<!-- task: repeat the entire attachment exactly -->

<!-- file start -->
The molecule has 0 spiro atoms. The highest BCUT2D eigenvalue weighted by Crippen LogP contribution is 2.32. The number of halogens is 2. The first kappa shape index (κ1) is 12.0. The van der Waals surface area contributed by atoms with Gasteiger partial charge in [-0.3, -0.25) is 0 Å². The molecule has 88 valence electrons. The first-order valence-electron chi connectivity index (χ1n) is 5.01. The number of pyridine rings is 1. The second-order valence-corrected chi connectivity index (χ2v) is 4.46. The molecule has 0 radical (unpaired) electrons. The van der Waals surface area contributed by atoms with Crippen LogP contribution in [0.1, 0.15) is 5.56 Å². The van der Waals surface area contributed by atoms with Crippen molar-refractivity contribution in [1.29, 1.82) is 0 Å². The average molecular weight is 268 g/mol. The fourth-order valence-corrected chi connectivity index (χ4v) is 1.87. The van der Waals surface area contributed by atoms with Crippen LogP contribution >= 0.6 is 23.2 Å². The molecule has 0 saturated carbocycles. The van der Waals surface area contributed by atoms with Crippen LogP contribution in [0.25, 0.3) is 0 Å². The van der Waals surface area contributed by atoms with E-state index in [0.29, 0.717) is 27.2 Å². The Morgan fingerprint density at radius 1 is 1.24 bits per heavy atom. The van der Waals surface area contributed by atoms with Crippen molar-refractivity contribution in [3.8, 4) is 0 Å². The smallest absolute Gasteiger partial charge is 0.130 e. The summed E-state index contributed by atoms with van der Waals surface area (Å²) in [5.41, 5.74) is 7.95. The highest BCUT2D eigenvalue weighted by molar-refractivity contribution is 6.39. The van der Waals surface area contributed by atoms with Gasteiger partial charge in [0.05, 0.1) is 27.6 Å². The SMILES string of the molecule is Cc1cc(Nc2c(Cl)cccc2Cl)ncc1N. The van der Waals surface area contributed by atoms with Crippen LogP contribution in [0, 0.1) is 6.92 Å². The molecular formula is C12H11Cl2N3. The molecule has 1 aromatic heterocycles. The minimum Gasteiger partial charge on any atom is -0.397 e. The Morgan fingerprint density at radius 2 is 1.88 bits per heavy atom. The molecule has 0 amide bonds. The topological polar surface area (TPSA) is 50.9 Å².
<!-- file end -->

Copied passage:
The molecule has 0 spiro atoms. The highest BCUT2D eigenvalue weighted by Crippen LogP contribution is 2.32. The number of halogens is 2. The first kappa shape index (κ1) is 12.0. The van der Waals surface area contributed by atoms with Gasteiger partial charge in [-0.3, -0.25) is 0 Å². The molecule has 88 valence electrons. The first-order valence-electron chi connectivity index (χ1n) is 5.01. The number of pyridine rings is 1. The second-order valence-corrected chi connectivity index (χ2v) is 4.46. The molecule has 0 radical (unpaired) electrons. The van der Waals surface area contributed by atoms with Crippen LogP contribution in [0.1, 0.15) is 5.56 Å². The van der Waals surface area contributed by atoms with Crippen molar-refractivity contribution in [1.29, 1.82) is 0 Å². The average molecular weight is 268 g/mol. The fourth-order valence-corrected chi connectivity index (χ4v) is 1.87. The van der Waals surface area contributed by atoms with Crippen LogP contribution >= 0.6 is 23.2 Å². The molecule has 0 saturated carbocycles. The van der Waals surface area contributed by atoms with Crippen LogP contribution in [0.25, 0.3) is 0 Å². The van der Waals surface area contributed by atoms with E-state index in [0.29, 0.717) is 27.2 Å². The Morgan fingerprint density at radius 1 is 1.24 bits per heavy atom. The van der Waals surface area contributed by atoms with Crippen molar-refractivity contribution in [3.8, 4) is 0 Å². The smallest absolute Gasteiger partial charge is 0.130 e. The summed E-state index contributed by atoms with van der Waals surface area (Å²) in [5.41, 5.74) is 7.95. The highest BCUT2D eigenvalue weighted by molar-refractivity contribution is 6.39. The van der Waals surface area contributed by atoms with Gasteiger partial charge in [0.05, 0.1) is 27.6 Å². The SMILES string of the molecule is Cc1cc(Nc2c(Cl)cccc2Cl)ncc1N. The van der Waals surface area contributed by atoms with Crippen LogP contribution in [0, 0.1) is 6.92 Å². The molecular formula is C12H11Cl2N3. The molecule has 1 aromatic heterocycles. The minimum Gasteiger partial charge on any atom is -0.397 e. The Morgan fingerprint density at radius 2 is 1.88 bits per heavy atom. The molecule has 0 amide bonds. The topological polar surface area (TPSA) is 50.9 Å².